Changes in the context of wine consumption is often attributed to the fact that consumers are adopting wine at a younger age. Younger consumers appear to have different attitudes about wine and prefer those that are more approachable, easy to drink, and fit into their busy, social lifestyles. No longer is wine saved for only special occasions, rather it is becoming an everyday beverage and wine drinking is showing up in places never before associated with wine, such as sporting events, outdoor activities, nightclubs, dance parties, and bars.
In parts of the world where wine consumption is rising most rapidly, for example in the USA and parts of Asia, wine is no longer seen as necessarily a drink to go with food. An increasing proportion of wine of all sorts, including even quite smart red wine, is drunk without food, or without any solid matter more substantial than a bowl of nuts or potato chips.
This has huge implications for the style of wines that are likely to be most in demand – particularly for red wines which are increasingly fashionable and have been seen as possible aperitifs only relatively recently. Red wines that can happily be sipped with no substantial food to break their fall on the palate tend to be light-bodied, smooth and low in tannin.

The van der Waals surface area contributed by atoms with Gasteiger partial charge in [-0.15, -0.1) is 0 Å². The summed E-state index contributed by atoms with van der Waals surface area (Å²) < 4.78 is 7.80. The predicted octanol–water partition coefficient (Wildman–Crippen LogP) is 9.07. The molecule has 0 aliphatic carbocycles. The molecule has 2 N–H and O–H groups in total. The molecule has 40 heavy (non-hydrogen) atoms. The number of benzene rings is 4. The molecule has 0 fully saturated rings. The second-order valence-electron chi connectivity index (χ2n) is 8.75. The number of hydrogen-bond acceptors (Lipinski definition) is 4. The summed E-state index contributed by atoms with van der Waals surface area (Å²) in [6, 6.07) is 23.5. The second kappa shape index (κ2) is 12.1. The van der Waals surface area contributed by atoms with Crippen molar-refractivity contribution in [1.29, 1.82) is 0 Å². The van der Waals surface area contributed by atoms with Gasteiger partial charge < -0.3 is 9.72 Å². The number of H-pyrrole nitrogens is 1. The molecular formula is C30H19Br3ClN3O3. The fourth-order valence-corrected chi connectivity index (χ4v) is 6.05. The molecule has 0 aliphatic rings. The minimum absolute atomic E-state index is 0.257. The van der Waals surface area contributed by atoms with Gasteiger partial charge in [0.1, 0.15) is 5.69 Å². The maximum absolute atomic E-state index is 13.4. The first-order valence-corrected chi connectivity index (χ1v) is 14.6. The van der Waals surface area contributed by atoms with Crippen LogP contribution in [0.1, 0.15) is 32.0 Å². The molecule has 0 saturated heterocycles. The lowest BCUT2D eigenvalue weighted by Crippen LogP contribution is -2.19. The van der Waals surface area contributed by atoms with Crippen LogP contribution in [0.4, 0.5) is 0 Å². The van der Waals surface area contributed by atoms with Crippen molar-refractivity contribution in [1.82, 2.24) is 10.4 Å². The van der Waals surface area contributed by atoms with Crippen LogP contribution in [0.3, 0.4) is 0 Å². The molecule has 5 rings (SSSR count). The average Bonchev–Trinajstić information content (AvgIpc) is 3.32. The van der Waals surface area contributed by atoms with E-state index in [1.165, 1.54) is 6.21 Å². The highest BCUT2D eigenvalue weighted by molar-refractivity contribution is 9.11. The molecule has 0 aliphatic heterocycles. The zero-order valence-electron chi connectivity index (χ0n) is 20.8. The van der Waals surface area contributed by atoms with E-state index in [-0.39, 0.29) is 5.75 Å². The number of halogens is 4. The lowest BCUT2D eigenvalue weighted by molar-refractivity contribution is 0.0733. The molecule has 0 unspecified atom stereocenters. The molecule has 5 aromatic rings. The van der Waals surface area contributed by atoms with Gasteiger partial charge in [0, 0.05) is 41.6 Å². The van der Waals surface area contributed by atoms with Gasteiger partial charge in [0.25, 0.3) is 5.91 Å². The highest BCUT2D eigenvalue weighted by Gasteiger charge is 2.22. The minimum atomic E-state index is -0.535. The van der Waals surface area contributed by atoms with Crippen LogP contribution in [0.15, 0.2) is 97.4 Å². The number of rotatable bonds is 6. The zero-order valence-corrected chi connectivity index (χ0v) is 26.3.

The word smooth is important. It has become a sort of euphemism for sweet and soft, or low in tannin. And it is smooth reds that are the obvious no-food candidates, drunk in many bars today, slightly chilled. Some wines that are perfectly enjoyable with food might seem austere, tannic and uninviting on their own, while wines that might seem too soft, plush or unstructured with food might offer more pleasure without it.
Just because a wine is not a “food wine” doesn’t mean it cannot be interesting. Wines without food demand a multidimensional quality, with flavours that unfold in waves to retain our interest. Wines around the world are less harsh these days. A growing emphasis on full ripeness in the vineyard has tamed acidity and eliminated harsh tannins, resulting in wines that don’t necessarily demand food to soften the rough edges. Furthermore, these wines have generally low acidity and exhibit a fruitiness that enhances drinking alone. Round and softer tannins do not require food for balance.
Sweet, soft reds are not necessarily the most delightful dinner companions. They can seem heavy, clumsy and distracting with many foods. That’s why a large portion of wines offered at large supermarkets are produced with inoffensive smoothness, and not much else, in mind. Yet palates new to wine that are introduced to wine drinking may well find drier, chewier reds more difficult to warm to than big, bold fruit bombs which, crucially, need much less time in bottle or glass to show their charms.
Concluding this brief account on consuming wine without food, we must not forget that wine is a pretty social beverage and not every social interaction is over dinner. It is, therefore, not surprising that in the last decade, drinking wine in place of beer or spirits in a bar or nightclub without food has become a more common occurrence.
Wine enjoyment is such a personal experience and taste is not precisely an exact science. However, in spite of these developments, the fact is that wine enhances food and this remains a cornerstone of wine consumption, even today.